Sunday, August 30, 2009

File Management... it's not just for CAD anymore

When it comes to electronic business file management, taking some time for forethought can go a long way in preventing wasted time in sorting, managing, and finding files later. It might seem like an elementary topic, but for the SolidWorks CAD entrepreneur there is an acute awareness that (1) each client has unique needs and (2) SolidWorks has inherent dynamics for CAD file references. The later often being both a blessing and a curse.

Obviously, a diverse array of file management structures can exist, limited only by imagination. So it really comes down to efficiency. As such, let's look at some basics that promote efficient file structure methods.

It is highly recommended that a unique folder be created specific for each client you are working with. Many professions mange their record keeping in this format, whether with physical folders or electronically. And it makes logical sense. When needed, one would first find the folder pertaining specific to the client, looking deeper for more information, as needed.

Client sub-folders
Now is where some forethought will prove beneficial. There are some common files that will exist for each of your clients. These may include business files such as Contracts and Invoices, as well as informational and reference data provided by the client or those you may glean from the Internet. Ask yourself how you anticipate working with this client, not only currently but into the future as well. After giving consideration, you most likely will be able to use one of two methods:

  • Long-term Basis: If you can foresee working with a client on a long-term basis, then it may be best to start with having a sub-folder specific to business related documents. Then use project folders at this same level for data specific to each project.
  • Project Basis: If you anticipate working only on a project basis, perhaps having a sub-folder identified by the project name would prove to be useful. Subsequent project folders can then be added as you provide further services to the client. Each project folder could then have within it a sub-folder to contain all your business files associated with the corresponding project.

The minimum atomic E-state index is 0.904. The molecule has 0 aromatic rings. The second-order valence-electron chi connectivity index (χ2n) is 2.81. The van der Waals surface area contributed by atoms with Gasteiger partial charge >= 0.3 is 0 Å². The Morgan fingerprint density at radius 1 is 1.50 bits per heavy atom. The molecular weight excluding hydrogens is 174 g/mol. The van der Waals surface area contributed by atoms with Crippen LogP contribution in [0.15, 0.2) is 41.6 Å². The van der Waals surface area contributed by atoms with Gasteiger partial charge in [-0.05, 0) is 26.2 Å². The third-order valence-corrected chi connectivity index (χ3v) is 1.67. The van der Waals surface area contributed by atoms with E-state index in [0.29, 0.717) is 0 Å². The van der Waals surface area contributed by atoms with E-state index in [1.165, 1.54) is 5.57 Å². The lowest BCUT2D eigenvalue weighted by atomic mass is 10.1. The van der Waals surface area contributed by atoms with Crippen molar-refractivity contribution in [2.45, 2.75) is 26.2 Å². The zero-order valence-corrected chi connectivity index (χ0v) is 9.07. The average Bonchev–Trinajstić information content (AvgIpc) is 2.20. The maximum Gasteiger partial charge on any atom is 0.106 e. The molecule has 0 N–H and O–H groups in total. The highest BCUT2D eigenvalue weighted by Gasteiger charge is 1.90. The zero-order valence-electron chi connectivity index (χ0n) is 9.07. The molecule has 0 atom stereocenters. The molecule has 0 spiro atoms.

CAD folders
Herein lies probably the largest opportunity to benefit from considering how you will be working with your clients. As noted above, because SolidWorks uses file references, there are some serious aspects to consider. The basic goals should be to have your data easily available, easy to revision and create drawings, all without having to re-create files or losing previous revisions.

A CAD file structure that works well and provides great flexibility is that of three folders, within each project folder. These may be labeled as Archived, Released, and Working.

Because most CAD business owners operate without a PDM system, using the system of naming CAD files with a reference to Revision level is also extremely helpful, if not essential with the folder structure noted above. This file naming convention allows for easy understanding of each part, assembly, and drawing revision level simply by viewing its name.

In summary, it will be to great advantage to plan ahead for the file structure which will be most applicable to the clients you serve, and these can easily be based upon the two basic structures we have discussed, as shown above.